January 22, 2021
>> Buy Naproxen <<
What is Naproxen?
Naproxen is used to relieve pain from various conditions such as headaches, muscle aches, tendonitis, dental pain, and menstrual cramps. It also reduces pain, swelling, and joint stiffness caused by arthritis, bursitis, and gout attacks. Naproxen is known as a nonsteroidal anti-inflammatory drug (NSAID). It works by blocking your body's production of certain natural substances that cause inflammation.
If you are treating a chronic condition such as arthritis, ask your doctor about non-drug treatments and/or using other medications to treat your pain. See also Warning section.
How to use Naproxen
Read the Medication Guide provided by your pharmacist before you start using Naproxen and each time you get a refill. If you have any questions, ask your doctor or pharmacist.
Take Naproxen by mouth as directed by your doctor, usually 2 or 3 times a day with a full glass of water (8 ounces/240 milliliters). Do not lie down for at least 10 minutes after taking Naproxen. To prevent stomach upset, take Naproxen with food, milk, or an antacid.
The dosage is based on your medical condition and response to treatment. To reduce your risk of stomach bleeding and other side effects, take Naproxen at the lowest effective dose for the shortest possible time. Do not increase your dose or take Naproxen more often than directed. For ongoing conditions such as arthritis, continue taking Naproxen as directed by your doctor.
For certain conditions (such as arthritis), it may take up to two weeks of taking Naproxen regularly until you get the full benefit.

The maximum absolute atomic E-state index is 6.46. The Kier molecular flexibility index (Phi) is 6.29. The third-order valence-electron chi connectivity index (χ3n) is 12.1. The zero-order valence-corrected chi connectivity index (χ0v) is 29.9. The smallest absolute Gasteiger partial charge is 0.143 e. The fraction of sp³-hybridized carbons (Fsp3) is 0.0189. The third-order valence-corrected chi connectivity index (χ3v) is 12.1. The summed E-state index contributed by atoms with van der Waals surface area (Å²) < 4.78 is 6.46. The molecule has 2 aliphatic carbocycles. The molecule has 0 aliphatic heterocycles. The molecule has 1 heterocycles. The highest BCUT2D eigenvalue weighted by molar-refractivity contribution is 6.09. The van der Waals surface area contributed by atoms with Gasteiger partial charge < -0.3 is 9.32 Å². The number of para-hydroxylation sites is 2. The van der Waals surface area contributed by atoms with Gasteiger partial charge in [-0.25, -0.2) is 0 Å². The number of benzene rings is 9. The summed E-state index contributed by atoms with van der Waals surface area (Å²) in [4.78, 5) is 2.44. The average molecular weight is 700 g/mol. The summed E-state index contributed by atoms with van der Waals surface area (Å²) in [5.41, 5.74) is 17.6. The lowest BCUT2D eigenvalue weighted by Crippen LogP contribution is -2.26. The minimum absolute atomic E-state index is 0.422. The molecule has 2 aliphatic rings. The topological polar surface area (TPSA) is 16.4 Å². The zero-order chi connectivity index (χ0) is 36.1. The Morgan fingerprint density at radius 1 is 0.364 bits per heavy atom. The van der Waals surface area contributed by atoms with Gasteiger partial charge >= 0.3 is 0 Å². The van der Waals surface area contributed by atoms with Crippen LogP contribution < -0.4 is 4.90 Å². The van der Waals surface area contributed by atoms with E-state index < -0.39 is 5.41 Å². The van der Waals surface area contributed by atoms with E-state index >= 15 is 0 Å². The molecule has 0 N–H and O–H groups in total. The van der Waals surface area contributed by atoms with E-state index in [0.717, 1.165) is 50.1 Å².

If you are taking Naproxen "as needed" (not on a regular schedule), remember that pain medications work best if they are used as the first signs of pain occur. If you wait until the pain has worsened, the medication may not work as well.
Tell your doctor if your condition does not improve or if it worsens.
Naproxen Side Effects
Upset stomach, nausea, heartburn, headache, drowsiness, or dizziness may occur. If any of these effects persist or worsen, tell your doctor or pharmacist promptly.
Remember that your doctor has prescribed Naproxen because he or she has judged that the benefit to you is greater than the risk of side effects. Many people using Naproxen do not have serious side effects.
Naproxen may raise your blood pressure. Check your blood pressure regularly and tell your doctor if the results are high.
Tell your doctor right away if you have any serious side effects, including: easy bruising/bleeding, difficult/painful swallowing, hearing changes (such as ringing in the ears), mental/mood changes, swelling of the ankles/feet/hands, sudden/unexplained weight gain, change in the amount of urine, unexplained stiff neck, vision changes, unusual tiredness.
Naproxen may rarely cause serious (possibly fatal) liver disease. Get medical help right away if you have any symptoms of liver damage, including: dark urine, persistent nausea/vomiting/loss of appetite, stomach/abdominal pain, yellowing eyes/skin.
A very serious allergic reaction to Naproxen is rare. However, get medical help right away if you notice any symptoms of a serious allergic reaction, including: rash, itching/swelling (especially of the face/tongue/throat), severe dizziness, trouble breathing.
Before taking Naproxen, tell your doctor or pharmacist if you are allergic to it; or to aspirin or other NSAIDs (such as ibuprofen, celecoxib); or if you have any other allergies. Naproxen may contain inactive ingredients, which can cause allergic reactions or other problems. Talk to your pharmacist for more details.
Before taking Naproxen, tell your doctor or pharmacist your medical history, especially of: asthma (including a history of worsening breathing after taking aspirin or other NSAIDs), blood disorders (such as anemia, bleeding/clotting problems), growths in the nose (nasal polyps), heart disease (such as previous heart attack), high blood pressure, liver disease, stroke, throat/stomach/intestinal problems (such as bleeding, heartburn, ulcers).